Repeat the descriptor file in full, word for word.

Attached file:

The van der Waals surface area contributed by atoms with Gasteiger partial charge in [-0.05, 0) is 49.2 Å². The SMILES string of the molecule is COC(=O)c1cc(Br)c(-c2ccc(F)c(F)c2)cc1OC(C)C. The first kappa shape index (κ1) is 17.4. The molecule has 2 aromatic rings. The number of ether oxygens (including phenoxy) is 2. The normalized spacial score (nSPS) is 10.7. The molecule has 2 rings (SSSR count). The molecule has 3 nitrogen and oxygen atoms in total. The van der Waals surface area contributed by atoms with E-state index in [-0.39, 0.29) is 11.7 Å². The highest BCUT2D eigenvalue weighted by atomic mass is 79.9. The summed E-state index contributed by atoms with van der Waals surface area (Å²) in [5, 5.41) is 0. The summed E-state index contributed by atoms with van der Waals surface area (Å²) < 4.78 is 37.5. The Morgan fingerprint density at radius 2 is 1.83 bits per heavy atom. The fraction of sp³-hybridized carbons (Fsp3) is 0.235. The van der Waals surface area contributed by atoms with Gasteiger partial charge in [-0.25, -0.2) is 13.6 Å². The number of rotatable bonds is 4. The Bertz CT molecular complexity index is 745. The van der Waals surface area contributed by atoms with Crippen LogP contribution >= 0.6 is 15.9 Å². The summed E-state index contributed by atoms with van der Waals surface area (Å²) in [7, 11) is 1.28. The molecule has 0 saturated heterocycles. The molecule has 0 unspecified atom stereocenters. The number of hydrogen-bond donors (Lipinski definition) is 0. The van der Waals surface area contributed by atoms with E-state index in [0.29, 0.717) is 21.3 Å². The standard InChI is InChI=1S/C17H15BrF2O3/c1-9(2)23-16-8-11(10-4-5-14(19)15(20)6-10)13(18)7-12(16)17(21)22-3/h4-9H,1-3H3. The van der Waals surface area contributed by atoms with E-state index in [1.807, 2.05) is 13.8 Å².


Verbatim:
The van der Waals surface area contributed by atoms with Gasteiger partial charge in [-0.05, 0) is 49.2 Å². The SMILES string of the molecule is COC(=O)c1cc(Br)c(-c2ccc(F)c(F)c2)cc1OC(C)C. The first kappa shape index (κ1) is 17.4. The molecule has 2 aromatic rings. The number of ether oxygens (including phenoxy) is 2. The normalized spacial score (nSPS) is 10.7. The molecule has 2 rings (SSSR count). The molecule has 3 nitrogen and oxygen atoms in total. The van der Waals surface area contributed by atoms with E-state index in [-0.39, 0.29) is 11.7 Å². The highest BCUT2D eigenvalue weighted by atomic mass is 79.9. The summed E-state index contributed by atoms with van der Waals surface area (Å²) in [5, 5.41) is 0. The summed E-state index contributed by atoms with van der Waals surface area (Å²) < 4.78 is 37.5. The Morgan fingerprint density at radius 2 is 1.83 bits per heavy atom. The fraction of sp³-hybridized carbons (Fsp3) is 0.235. The van der Waals surface area contributed by atoms with Gasteiger partial charge in [-0.25, -0.2) is 13.6 Å². The number of rotatable bonds is 4. The Bertz CT molecular complexity index is 745. The van der Waals surface area contributed by atoms with Crippen LogP contribution >= 0.6 is 15.9 Å². The summed E-state index contributed by atoms with van der Waals surface area (Å²) in [7, 11) is 1.28. The molecule has 0 saturated heterocycles. The molecule has 0 unspecified atom stereocenters. The number of hydrogen-bond donors (Lipinski definition) is 0. The van der Waals surface area contributed by atoms with E-state index in [0.29, 0.717) is 21.3 Å². The standard InChI is InChI=1S/C17H15BrF2O3/c1-9(2)23-16-8-11(10-4-5-14(19)15(20)6-10)13(18)7-12(16)17(21)22-3/h4-9H,1-3H3. The van der Waals surface area contributed by atoms with E-state index in [1.807, 2.05) is 13.8 Å².